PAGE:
I didn't see any stringers than the hull panels fix to, there is a overlap fixing that was fixed with copper nails; that was totally shot so will be putting a new one in. The other edges of the panels just fixed to the other panels with glue, copper ties and fibreglass tape inside and out.
    Don't worry about it. It is possible that Mirror dinghy's did not make it as far as Melbourn Australia.
    Did you find time to look at the Mighty Pippin thread yet?
    It really is quite difficult to build an ugly wooden boat.

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  11. #11
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    Default Re: Mirror Hull Panel Replacement

    For what its worth,a friend used a webcam and a laptop to help him see what he was doing when working inside a bow buoyancy tank.You really do need glass on both sides of the hull joints and epoxy will do a better job than the original polyester.

  12. #12
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    Default Re: Mirror Hull Panel Replacement

    Mirrors would be far more ubiquitous had it not been for their insistence on making people buy pricey kits instead of plans.

  13. #13
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    Default Re: Mirror Hull Panel Replacement

    Quote Originally Posted by capefox View Post
    Mirrors would be far more ubiquitous had it not been for their insistence on making people buy pricey kits instead of plans.
    That guaranteed that they were a one design class boat. How much were class measurer fees back in the day?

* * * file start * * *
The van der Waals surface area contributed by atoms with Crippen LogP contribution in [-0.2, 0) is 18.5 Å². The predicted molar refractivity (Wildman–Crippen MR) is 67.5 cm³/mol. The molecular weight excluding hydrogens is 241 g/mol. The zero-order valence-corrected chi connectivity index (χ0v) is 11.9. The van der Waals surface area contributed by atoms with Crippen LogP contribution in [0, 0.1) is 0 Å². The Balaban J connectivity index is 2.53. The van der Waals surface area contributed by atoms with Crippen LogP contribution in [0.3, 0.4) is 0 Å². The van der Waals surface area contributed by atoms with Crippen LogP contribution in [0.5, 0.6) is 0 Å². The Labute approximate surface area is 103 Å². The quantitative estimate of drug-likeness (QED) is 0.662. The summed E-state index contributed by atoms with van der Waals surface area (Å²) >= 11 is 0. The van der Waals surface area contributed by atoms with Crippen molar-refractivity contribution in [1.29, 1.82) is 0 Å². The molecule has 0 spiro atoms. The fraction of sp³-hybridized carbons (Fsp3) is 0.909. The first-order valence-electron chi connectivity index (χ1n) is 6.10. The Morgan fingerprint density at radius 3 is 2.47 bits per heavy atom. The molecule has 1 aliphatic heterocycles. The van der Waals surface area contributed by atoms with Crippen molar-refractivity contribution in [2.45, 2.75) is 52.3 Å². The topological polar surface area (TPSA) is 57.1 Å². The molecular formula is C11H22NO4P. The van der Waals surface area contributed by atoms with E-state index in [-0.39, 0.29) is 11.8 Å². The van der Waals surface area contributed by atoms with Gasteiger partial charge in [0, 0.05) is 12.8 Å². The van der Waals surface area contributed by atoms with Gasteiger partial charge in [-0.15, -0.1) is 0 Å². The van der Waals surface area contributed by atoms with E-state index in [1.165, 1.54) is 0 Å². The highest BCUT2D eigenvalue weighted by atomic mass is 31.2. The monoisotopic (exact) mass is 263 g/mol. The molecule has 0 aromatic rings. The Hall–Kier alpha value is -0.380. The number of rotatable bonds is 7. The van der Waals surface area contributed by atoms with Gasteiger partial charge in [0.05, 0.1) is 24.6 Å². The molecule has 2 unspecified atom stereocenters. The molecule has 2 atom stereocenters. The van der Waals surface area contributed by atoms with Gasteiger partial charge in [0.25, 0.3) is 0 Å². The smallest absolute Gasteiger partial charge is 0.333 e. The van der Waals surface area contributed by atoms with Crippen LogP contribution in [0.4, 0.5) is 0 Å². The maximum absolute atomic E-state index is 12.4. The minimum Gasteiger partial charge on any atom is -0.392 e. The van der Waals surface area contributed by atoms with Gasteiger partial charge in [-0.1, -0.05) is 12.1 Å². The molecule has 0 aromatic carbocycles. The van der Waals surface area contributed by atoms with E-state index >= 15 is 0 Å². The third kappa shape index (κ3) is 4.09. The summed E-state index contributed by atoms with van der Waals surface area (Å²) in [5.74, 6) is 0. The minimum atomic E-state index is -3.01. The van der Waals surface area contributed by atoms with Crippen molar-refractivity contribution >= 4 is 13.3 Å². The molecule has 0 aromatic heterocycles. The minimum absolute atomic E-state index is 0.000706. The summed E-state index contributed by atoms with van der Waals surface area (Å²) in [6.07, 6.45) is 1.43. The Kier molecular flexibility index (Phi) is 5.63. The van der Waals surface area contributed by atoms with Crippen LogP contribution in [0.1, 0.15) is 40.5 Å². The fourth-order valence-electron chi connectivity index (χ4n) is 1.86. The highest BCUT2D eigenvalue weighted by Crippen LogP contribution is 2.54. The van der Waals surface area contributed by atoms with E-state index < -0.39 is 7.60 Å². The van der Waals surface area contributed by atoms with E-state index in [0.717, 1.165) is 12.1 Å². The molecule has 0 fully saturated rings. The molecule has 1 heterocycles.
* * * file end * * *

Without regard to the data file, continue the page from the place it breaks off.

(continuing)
It really is quite difficult to build an ugly wooden boat.

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  14. #14
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    Default Re: Mirror Hull Panel Replacement

    What a thread and restoration, would love to do a proper job on mine but alas I have neither the time nor resources (already 200 in the hole without topcoat and varnish and no doubt more epoxy) to do it. My plan is to get it operational for the kids to be able to sail at our local club, it would be nice for it to look good but I'll settle for solid.

  15. #15
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    Default Re: Mirror Hull Panel Replacement

    Boat had been laid up outside in a damaged state for quite some time.



    Only after cutting away did the extent of the damage become apparent.



    The damage was more extensive than I first thought, both forward hull panels and the forward bulkhead beyond hope, adjoining panels a bit flaky also but think I can fix these. Just waiting for my components and materials to arrive so I can start work proper.